Hello and welcome to my virtual season two of Houdini & Doyle! Since ITV/FOX/Global chose not to renew the series, it's up to fic writers to keep the series alive and so here we are.
This series directly follows the end of The Pall of LaPier and my series of missing scenes, A Study in Friendship. If you haven't read A Study in Friendship, I suggest you read at least the last two chapters, Revelations Part 1 and 2, as there are plot points and characters introduced there that continue through this series.
I hope you enjoy the stories in this series. If so, please click the Favorite button or leave a review (or both!) Muses love feedback.
The Peacock Theater was a tribute to days gone by. True, it was small, only seating two hundred people on the floor and another fifty or so in the balcony and boxes, but it was a beautiful example of its time. Three Regency era chandeliers, each one hanging from the high ceiling near the front of the stage, lit the wide aisle down the center of the theater and along each side, a fourth graced the center of the stage. The only change made in the ornate, many tiered, design was converting the dozens of candles to small electric lights.
The main floor seating was slightly angled so the seats near the back of the theater were slightly higher than those near the front; the Peacock boasted there wasn't a bad seat in the house. The aisles were carpeted in a rich blue that matched the upholstery of the padded seats and gave the impression of well-to-do opulence as well as the theater its name. The second level and boxes had ornate railings covered in gilt with yet another, albeit smaller, chandelier hanging from the second floor ceiling.
While the stage was equally small, everything from Shakespeare to the more recent burlesque had tripped across the hardwood to entertain the commoner and elite alike.
The area surrounding the Peacock had grown, shifted, and changed with the times. It stood tall during wars and economic hardship, and now the neighborhood and the Peacock were again breasting a wave of prosperity as old mews were torn down to make way for new flats and shops.
Mortimer Jackson, Mort to everyone who knew him, had worked as a handyman for the Peacock for so long actors and other employees of the theater joked that old Mort had been around as long as the Peacock herself. He was easy to spot, a tall man with slightly hunched shoulders, his grizzled black hair cut short, he wore a rusty black overcoat and fingerless grey wool gloves.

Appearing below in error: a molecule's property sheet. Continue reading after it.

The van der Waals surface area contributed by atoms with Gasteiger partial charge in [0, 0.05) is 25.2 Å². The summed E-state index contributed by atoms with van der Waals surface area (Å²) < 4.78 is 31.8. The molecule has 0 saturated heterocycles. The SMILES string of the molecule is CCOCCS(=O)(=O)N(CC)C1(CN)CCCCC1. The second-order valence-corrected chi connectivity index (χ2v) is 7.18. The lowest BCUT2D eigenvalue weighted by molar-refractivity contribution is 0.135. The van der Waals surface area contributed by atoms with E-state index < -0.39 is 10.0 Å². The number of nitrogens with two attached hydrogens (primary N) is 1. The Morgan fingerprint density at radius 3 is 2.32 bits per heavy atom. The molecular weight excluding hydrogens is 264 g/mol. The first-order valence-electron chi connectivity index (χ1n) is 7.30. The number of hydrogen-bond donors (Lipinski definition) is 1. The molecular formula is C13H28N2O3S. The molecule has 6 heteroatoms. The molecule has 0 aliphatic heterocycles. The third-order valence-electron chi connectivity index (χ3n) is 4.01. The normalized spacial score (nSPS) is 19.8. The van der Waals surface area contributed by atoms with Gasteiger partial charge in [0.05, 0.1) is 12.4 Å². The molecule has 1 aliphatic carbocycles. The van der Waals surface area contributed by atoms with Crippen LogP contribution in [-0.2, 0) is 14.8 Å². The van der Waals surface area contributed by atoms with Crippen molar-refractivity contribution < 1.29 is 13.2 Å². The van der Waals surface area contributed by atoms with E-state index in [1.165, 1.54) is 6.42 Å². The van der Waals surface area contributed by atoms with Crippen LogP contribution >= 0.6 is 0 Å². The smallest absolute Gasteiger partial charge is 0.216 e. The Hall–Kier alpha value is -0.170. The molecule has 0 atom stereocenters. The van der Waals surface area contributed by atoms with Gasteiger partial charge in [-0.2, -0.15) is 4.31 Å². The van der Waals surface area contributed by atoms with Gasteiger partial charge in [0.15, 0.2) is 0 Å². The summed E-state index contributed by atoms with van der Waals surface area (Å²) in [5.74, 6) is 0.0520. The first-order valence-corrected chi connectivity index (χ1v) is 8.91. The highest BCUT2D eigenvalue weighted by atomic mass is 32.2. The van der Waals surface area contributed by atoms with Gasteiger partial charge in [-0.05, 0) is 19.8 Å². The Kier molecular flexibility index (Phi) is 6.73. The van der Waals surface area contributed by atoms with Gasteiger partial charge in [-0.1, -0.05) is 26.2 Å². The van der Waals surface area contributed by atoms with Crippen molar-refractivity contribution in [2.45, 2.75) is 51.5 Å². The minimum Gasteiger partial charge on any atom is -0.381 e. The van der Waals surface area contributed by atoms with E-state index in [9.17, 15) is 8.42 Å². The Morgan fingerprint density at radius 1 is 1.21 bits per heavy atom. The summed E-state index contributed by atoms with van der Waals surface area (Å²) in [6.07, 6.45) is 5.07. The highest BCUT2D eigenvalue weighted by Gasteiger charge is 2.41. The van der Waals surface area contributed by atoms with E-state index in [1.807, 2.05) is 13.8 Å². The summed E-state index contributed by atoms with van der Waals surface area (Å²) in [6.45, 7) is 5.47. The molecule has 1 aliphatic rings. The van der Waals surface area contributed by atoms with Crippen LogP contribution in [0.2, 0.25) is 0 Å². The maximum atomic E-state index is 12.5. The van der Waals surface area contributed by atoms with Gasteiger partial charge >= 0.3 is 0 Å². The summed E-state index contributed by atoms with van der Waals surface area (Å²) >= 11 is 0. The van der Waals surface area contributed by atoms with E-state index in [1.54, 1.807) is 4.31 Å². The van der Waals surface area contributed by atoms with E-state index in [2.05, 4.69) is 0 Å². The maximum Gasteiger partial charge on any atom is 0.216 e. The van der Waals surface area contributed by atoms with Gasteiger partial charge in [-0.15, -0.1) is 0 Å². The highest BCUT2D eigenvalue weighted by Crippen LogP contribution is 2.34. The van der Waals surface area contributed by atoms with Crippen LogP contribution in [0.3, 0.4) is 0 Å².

Mort knew every nook and crack of the Peacock Theater. He knew the stage exit door couldn't be opened unless the lock was turned just so, and that the dressing room at the end of the hall near the alley had a leak every time the rain came down from the north. He also knew the stories about the ghosts that haunted the Peacock.
Some people saw the ghost of a long-dead paramour murdered, so the story goes, by a rival in one of the upper balcony boxes. Others swore they saw the spirit of an actor who died on stage during a performance. Neither were thought to be mean or cruel. The one would roam silently through the upper boxes while the actor would appear in the wings as if awaiting his cue to enter for his next scene.
Whether it was one ghost or many, Mort wasn't bothered; his philosophy was live and let live, and as long as they left him alone, he was happy to return the favor. He continued his afternoon rounds of the theater, making sure everything was ready for the performance set to start in a few hours. The props had been placed on the stage, the lighting rigs were checked and now he made sure everything backstage was tidied away.
He was trying to organize the crates along one wall when he heard yelling coming from the seating area in front of the stage. He crept up on stage and peeked through the edge of the blue velvet curtains to see what the trouble was and if he needed to intervene. Two men were arguing near the orchestra pit at the right side of the stage.
Before Mort could do much more than get an eye on the altercation, the young man, whom Mort recognised as one of the actors from the marquee variety show, was slashed with a knife by the other. Mort couldn't really see who the other man was since his back was turned toward the stage, all he caught was a glimpse of a black topcoat and slouch hat as the man disappeared out one of the side exits.
Mort stood in shocked silence for a moment after the black-coated man left. When the young actor made a pitiful noise from the floor in front of the stage, Mort edged out from behind the curtain to see what he could do to help. He jumped down from the stage and approached the young man, but he could see there was nothing to be done; the knife had cut deep into his throat, blood pooled around the man's head and shoulders, and the noise he'd heard was the poor young man's soul departing the earthly coil.
He glanced around the theater, hoping someone would appear to help him, but no one else was in the theater this early. As he turned back to the body at his feet, Mort heard a new noise, "Hello?" a voice called at the side door. "Who's in here?"
Mort took a step back from the body. He knew how things looked, he was the only one in the theater. He knew there would questions, but who would believe him about the man with the black coat and hat? Mort faded back behind the stage curtain just as a bobby pushed through the still half-open side door. The police officer took one look at the body on the floor and ran back outside, his whistle a shrill note on the air as he called for assistance.